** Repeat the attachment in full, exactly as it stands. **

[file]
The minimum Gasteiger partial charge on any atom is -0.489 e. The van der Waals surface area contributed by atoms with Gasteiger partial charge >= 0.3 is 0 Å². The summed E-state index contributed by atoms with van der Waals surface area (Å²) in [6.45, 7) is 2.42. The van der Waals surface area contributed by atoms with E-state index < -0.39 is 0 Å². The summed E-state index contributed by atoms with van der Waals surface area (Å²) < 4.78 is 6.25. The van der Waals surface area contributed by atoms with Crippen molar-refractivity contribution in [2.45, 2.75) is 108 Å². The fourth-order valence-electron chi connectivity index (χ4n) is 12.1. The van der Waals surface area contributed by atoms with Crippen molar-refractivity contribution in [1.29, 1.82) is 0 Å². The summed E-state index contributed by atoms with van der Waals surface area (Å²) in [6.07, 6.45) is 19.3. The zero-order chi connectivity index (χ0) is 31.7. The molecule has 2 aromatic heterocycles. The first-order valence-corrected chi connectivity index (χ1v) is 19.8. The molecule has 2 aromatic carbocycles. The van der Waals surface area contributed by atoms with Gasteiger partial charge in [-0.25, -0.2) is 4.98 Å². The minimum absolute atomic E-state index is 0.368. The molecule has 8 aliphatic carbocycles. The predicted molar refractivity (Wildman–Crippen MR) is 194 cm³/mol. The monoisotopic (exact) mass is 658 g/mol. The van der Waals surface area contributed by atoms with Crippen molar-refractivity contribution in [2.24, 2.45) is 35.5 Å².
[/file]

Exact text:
The minimum Gasteiger partial charge on any atom is -0.489 e. The van der Waals surface area contributed by atoms with Gasteiger partial charge >= 0.3 is 0 Å². The summed E-state index contributed by atoms with van der Waals surface area (Å²) in [6.45, 7) is 2.42. The van der Waals surface area contributed by atoms with E-state index < -0.39 is 0 Å². The summed E-state index contributed by atoms with van der Waals surface area (Å²) < 4.78 is 6.25. The van der Waals surface area contributed by atoms with Crippen molar-refractivity contribution in [2.45, 2.75) is 108 Å². The fourth-order valence-electron chi connectivity index (χ4n) is 12.1. The van der Waals surface area contributed by atoms with Crippen molar-refractivity contribution in [1.29, 1.82) is 0 Å². The summed E-state index contributed by atoms with van der Waals surface area (Å²) in [6.07, 6.45) is 19.3. The zero-order chi connectivity index (χ0) is 31.7. The molecule has 2 aromatic heterocycles. The first-order valence-corrected chi connectivity index (χ1v) is 19.8. The molecule has 2 aromatic carbocycles. The van der Waals surface area contributed by atoms with Gasteiger partial charge in [-0.25, -0.2) is 4.98 Å². The minimum absolute atomic E-state index is 0.368. The molecule has 8 aliphatic carbocycles. The predicted molar refractivity (Wildman–Crippen MR) is 194 cm³/mol. The monoisotopic (exact) mass is 658 g/mol. The van der Waals surface area contributed by atoms with Crippen molar-refractivity contribution in [2.24, 2.45) is 35.5 Å².